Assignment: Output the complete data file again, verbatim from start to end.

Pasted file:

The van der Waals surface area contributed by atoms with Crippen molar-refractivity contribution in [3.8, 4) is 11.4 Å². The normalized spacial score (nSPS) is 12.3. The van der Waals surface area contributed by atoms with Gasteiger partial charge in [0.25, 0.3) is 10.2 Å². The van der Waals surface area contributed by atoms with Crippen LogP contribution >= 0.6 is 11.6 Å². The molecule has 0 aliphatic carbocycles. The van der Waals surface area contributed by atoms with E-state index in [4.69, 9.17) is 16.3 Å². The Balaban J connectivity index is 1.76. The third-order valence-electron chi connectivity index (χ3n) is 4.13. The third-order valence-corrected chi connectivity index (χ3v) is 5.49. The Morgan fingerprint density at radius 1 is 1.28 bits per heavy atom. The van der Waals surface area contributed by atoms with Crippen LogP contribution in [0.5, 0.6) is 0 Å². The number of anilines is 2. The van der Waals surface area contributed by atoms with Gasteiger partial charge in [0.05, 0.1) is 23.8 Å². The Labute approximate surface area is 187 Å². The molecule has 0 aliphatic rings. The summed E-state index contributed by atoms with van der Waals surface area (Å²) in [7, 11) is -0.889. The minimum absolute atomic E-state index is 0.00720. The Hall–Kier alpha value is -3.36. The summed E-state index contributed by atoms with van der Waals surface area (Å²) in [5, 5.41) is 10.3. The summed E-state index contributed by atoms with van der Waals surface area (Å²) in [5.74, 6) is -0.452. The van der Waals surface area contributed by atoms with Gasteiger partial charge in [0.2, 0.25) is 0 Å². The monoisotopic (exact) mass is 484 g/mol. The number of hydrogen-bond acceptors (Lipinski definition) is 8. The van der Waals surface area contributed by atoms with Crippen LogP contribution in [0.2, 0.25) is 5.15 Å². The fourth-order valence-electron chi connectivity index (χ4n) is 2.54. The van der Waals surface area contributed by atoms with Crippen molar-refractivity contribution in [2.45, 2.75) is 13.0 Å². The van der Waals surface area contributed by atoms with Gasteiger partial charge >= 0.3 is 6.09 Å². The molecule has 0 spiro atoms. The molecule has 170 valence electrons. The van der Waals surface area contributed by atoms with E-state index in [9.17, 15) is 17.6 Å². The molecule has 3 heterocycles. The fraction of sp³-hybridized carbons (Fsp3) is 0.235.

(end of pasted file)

The van der Waals surface area contributed by atoms with Crippen molar-refractivity contribution in [3.8, 4) is 11.4 Å². The normalized spacial score (nSPS) is 12.3. The van der Waals surface area contributed by atoms with Gasteiger partial charge in [0.25, 0.3) is 10.2 Å². The van der Waals surface area contributed by atoms with Crippen LogP contribution >= 0.6 is 11.6 Å². The molecule has 0 aliphatic carbocycles. The van der Waals surface area contributed by atoms with E-state index in [4.69, 9.17) is 16.3 Å². The Balaban J connectivity index is 1.76. The third-order valence-electron chi connectivity index (χ3n) is 4.13. The third-order valence-corrected chi connectivity index (χ3v) is 5.49. The Morgan fingerprint density at radius 1 is 1.28 bits per heavy atom. The van der Waals surface area contributed by atoms with Crippen LogP contribution in [0.5, 0.6) is 0 Å². The number of anilines is 2. The van der Waals surface area contributed by atoms with Gasteiger partial charge in [0.05, 0.1) is 23.8 Å². The Labute approximate surface area is 187 Å². The molecule has 0 aliphatic rings. The summed E-state index contributed by atoms with van der Waals surface area (Å²) in [7, 11) is -0.889. The minimum absolute atomic E-state index is 0.00720. The Hall–Kier alpha value is -3.36. The summed E-state index contributed by atoms with van der Waals surface area (Å²) in [5, 5.41) is 10.3. The summed E-state index contributed by atoms with van der Waals surface area (Å²) in [5.74, 6) is -0.452. The van der Waals surface area contributed by atoms with Gasteiger partial charge in [0.2, 0.25) is 0 Å². The monoisotopic (exact) mass is 484 g/mol. The number of hydrogen-bond acceptors (Lipinski definition) is 8. The van der Waals surface area contributed by atoms with Crippen LogP contribution in [0.2, 0.25) is 5.15 Å². The fourth-order valence-electron chi connectivity index (χ4n) is 2.54. The van der Waals surface area contributed by atoms with Crippen molar-refractivity contribution in [2.45, 2.75) is 13.0 Å². The van der Waals surface area contributed by atoms with Gasteiger partial charge >= 0.3 is 6.09 Å². The molecule has 0 spiro atoms. The molecule has 170 valence electrons. The van der Waals surface area contributed by atoms with E-state index in [9.17, 15) is 17.6 Å². The molecule has 3 heterocycles. The fraction of sp³-hybridized carbons (Fsp3) is 0.235.